Part of each other
Turn over the rocks of official world history, and a great deal of the slimy stuff underneath would represent the compound, cascading effects of the inability to admit a fault. This is toxic stuff. At a low level it could be merely adolescent, but even though it is only the “little foxes” that are spoiling the vines, the spoiled vines eventually lead to starvation and untold other disasters. Just as with any act of goodwill, there is no act of negligence or injustice that does not ripple outwards and repeat itself.
In Chapter 46 of St Benedict’s Rule, we are offered a simple method of accountability, for the sake of growth into responsibility and freedom, and the building of mutual trust. This is the “satisfaction,” a gesture of admission that we have failed in some way. In modern practice the satisfaction is, generally, even smaller and more discreet than what Benedict prescribed, and often enough nobody else notices it but ourselves. In any event, the offering of this gesture immediately frees us from the temptation to brood over our failure, and releases us to continue trying. The offering of the satisfaction, the claiming of our own fallibility and our offering of amends, has the added benefits of obviating anyone’s temptation to judge us for a failing they may have witnessed, and of witnessing to the community that we live in trust of each other.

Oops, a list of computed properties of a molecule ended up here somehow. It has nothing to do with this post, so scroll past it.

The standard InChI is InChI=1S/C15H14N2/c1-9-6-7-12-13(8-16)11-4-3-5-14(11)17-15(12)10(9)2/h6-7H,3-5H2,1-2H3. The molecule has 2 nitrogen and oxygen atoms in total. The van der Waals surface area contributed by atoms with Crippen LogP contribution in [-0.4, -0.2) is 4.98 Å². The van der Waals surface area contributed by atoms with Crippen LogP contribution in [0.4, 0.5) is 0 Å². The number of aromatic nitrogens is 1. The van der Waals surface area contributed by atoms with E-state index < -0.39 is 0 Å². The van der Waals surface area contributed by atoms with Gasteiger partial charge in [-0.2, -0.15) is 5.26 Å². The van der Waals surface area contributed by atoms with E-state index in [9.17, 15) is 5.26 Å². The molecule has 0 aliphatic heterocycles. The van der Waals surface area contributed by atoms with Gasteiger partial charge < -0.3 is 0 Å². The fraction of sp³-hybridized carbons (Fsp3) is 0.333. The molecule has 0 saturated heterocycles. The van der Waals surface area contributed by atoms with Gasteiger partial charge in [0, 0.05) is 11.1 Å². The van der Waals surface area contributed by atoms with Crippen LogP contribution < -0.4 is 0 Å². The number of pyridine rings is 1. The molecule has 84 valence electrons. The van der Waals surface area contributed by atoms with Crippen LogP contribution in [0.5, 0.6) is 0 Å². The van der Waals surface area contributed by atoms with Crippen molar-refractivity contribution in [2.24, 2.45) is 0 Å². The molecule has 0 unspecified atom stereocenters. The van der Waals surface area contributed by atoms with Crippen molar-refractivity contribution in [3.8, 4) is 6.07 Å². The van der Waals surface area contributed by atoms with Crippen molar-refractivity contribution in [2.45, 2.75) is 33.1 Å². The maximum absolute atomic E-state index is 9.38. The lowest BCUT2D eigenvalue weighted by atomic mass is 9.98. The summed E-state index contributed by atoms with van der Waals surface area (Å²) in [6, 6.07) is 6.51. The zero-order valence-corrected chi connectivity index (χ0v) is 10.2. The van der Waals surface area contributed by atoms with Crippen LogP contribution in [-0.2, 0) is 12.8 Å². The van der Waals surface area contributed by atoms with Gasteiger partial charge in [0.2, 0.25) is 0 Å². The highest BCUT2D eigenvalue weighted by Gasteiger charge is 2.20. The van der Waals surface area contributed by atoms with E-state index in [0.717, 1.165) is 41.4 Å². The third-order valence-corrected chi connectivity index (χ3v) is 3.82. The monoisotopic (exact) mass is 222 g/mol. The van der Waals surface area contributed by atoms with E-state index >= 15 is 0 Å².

So here we have these chapters of grace, inviting us to truthful self-knowledge and compunction (something about which Julian has a lot to say), to assist us to admit our communal or liturgical faults, however slight, and to make amends. The key word in this chapter is “negligence”, which is a particularly pestiferous form of self-absorption. So if one should find oneself at fault again but deeply annoyed at having to make the small satisfaction Yet Another Time, tempted to let it pass without acknowledgement, that is the time to do it quickly and take the opportunity for immediate spiritual first aid.